Detailed hydrocarbon (PIONA) analysis of naphtha feeds is presented in Table 2. This table indicates that LSRN was mainly a mixture of pentanes and hexanes (C5 and C6 paraffins) which make up about 94 wt% of the feed. The remaining 6% was made up of naphthenes and there were no aromatics in LSRN. It also shows that about 69.9 wt% of the HSRN feed consisted of paraffins, while the remaining portion of HSRN was almost equally distributed between naphthenes (14.4%) and aromatics (15.7%). While LCN feed is mainly a mixture of iso-paraffins, olefins and aromatics, HCN feed consists predominantly of aromatics compounds.
Table 2

Composition of naphtha feeds




iso Paraffins




























































































































































































Screening of naphtha feeds

The naphtha fractions were initially screened at 650 °C, using a C/O ratio of 6 to determine the reactivity for light olefin production. The results are summarized in Table 3. It can be seen that the conversion of HCN was very low compared to the other three types of naphtha. Similar trends were also observed for total light olefin yield and LPG olefin. However, the coke yield on HCN was much higher than that on all the other naphtha fractions. The low reactivity of HCN and its tendency to produce more coke can be attributed to its high aromatics content.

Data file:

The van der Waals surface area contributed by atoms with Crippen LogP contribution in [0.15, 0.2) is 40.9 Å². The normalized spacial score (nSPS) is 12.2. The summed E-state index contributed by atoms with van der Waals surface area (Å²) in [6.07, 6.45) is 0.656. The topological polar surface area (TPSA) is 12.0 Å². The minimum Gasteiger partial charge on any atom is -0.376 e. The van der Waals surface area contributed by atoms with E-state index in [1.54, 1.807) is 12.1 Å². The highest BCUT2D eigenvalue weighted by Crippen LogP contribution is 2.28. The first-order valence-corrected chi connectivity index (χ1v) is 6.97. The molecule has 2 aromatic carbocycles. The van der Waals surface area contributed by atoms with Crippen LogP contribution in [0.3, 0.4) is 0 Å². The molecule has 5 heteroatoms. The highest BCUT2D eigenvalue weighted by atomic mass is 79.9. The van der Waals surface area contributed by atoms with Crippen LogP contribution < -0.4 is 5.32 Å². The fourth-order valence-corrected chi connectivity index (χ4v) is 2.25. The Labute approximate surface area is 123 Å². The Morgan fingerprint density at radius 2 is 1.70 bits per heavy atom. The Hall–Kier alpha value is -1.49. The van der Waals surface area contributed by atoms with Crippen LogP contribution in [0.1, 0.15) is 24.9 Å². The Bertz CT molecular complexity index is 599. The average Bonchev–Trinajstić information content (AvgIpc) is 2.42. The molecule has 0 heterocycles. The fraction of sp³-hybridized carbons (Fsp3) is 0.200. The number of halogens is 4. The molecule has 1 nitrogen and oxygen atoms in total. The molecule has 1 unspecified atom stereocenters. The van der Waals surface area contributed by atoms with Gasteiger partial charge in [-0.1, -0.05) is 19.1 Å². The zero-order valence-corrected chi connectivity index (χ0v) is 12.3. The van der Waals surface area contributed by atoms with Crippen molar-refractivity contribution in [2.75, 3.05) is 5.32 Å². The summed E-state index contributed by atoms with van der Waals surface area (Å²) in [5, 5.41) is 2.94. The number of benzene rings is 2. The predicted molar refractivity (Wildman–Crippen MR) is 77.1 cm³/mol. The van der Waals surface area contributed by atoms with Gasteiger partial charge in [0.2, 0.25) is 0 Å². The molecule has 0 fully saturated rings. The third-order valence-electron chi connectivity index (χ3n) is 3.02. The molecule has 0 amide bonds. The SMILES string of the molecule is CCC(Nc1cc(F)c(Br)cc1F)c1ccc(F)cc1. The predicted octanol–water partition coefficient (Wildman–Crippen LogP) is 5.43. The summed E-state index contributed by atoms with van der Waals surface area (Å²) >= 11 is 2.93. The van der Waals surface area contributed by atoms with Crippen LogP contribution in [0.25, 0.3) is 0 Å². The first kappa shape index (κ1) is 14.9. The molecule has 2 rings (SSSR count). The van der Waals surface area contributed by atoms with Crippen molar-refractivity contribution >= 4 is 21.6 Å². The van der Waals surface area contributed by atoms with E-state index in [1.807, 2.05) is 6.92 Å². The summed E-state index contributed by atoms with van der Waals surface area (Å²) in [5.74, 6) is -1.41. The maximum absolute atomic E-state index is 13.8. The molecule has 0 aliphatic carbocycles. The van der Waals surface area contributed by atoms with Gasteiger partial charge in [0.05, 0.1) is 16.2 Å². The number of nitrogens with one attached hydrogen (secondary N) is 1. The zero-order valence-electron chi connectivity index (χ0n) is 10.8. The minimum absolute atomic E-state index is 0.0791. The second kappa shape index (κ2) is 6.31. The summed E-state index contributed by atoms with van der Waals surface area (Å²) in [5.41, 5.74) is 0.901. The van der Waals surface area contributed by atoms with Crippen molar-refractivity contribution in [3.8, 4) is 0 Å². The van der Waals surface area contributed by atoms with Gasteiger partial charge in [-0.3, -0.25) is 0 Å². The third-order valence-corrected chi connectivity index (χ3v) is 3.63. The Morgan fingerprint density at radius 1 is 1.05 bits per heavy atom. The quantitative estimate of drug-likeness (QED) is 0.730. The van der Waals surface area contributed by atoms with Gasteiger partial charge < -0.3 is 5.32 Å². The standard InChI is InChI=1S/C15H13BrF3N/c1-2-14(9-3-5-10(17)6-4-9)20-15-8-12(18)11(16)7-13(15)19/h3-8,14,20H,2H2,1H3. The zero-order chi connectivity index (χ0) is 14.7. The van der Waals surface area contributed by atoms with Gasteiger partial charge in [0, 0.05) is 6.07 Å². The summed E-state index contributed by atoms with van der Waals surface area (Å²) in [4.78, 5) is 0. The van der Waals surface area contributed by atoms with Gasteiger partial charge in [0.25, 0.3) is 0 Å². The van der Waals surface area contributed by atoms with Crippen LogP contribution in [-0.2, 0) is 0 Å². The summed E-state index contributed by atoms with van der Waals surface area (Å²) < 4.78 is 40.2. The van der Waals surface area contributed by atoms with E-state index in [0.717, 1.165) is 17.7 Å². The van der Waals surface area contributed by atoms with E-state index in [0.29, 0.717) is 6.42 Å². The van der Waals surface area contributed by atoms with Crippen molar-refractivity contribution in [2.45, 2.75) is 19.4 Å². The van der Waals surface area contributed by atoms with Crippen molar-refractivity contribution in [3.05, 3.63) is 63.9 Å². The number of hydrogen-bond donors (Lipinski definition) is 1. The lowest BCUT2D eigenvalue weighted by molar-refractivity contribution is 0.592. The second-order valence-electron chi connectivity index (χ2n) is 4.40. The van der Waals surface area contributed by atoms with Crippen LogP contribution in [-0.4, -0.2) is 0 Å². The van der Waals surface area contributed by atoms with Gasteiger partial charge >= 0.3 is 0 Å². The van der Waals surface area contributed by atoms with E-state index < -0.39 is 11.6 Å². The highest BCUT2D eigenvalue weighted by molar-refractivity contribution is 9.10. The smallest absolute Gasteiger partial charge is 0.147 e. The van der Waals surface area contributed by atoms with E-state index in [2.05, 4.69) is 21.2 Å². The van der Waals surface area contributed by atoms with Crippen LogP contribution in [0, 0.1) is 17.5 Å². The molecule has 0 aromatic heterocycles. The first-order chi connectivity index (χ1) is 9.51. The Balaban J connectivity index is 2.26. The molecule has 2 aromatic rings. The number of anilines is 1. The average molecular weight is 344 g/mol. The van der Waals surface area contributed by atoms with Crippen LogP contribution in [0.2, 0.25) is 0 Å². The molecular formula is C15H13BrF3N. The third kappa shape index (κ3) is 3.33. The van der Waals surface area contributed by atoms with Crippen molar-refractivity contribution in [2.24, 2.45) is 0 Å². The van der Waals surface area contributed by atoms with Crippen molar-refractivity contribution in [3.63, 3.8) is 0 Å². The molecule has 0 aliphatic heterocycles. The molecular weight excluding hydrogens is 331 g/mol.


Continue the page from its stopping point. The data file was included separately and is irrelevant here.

Table 3

Comparison of naphtha cracking at 650 °C
















Yields (wt%)






 Ethylene (C2=)





 Propylene (C3=)











 H2–C2 (Dry gas) incl C2=





 All C3–C4 (LPG)





 C2= − C4= (Total light olefins)





 C3= + C4= (LPG olefins)





 C4= (Butenes)






 Dry gas















Using the C/O of 6, the naphtha fractions were further screened at lower temperatures and the results are summarized in Fig. 2 below.
Fig. 2

Impact of temperature on various naphtha feeds cracking at C/O of about 6

Figure 2 shows that while conversion increased with increasing temperatures for different naphtha fractions, conversion of HCN had insignificant increase. A similar trend was observed for propylene yield. Based on the screening results, which showed that HCN was the least reactive feed, it was decided not to conduct further study with HCN feed. The low reactivity and high coke yield of HCN are attributed to the fact that HCN is made up of predominantly aromatics which are highly stable and difficult to convert and they also act as coke precursors. The hydrocarbon composition of each feed affects it reactivity and it has been shown that a feed that is high in paraffin and aromatic content shows low reactivity during catalytic cracking, while a feed rich in olefins is very reactive.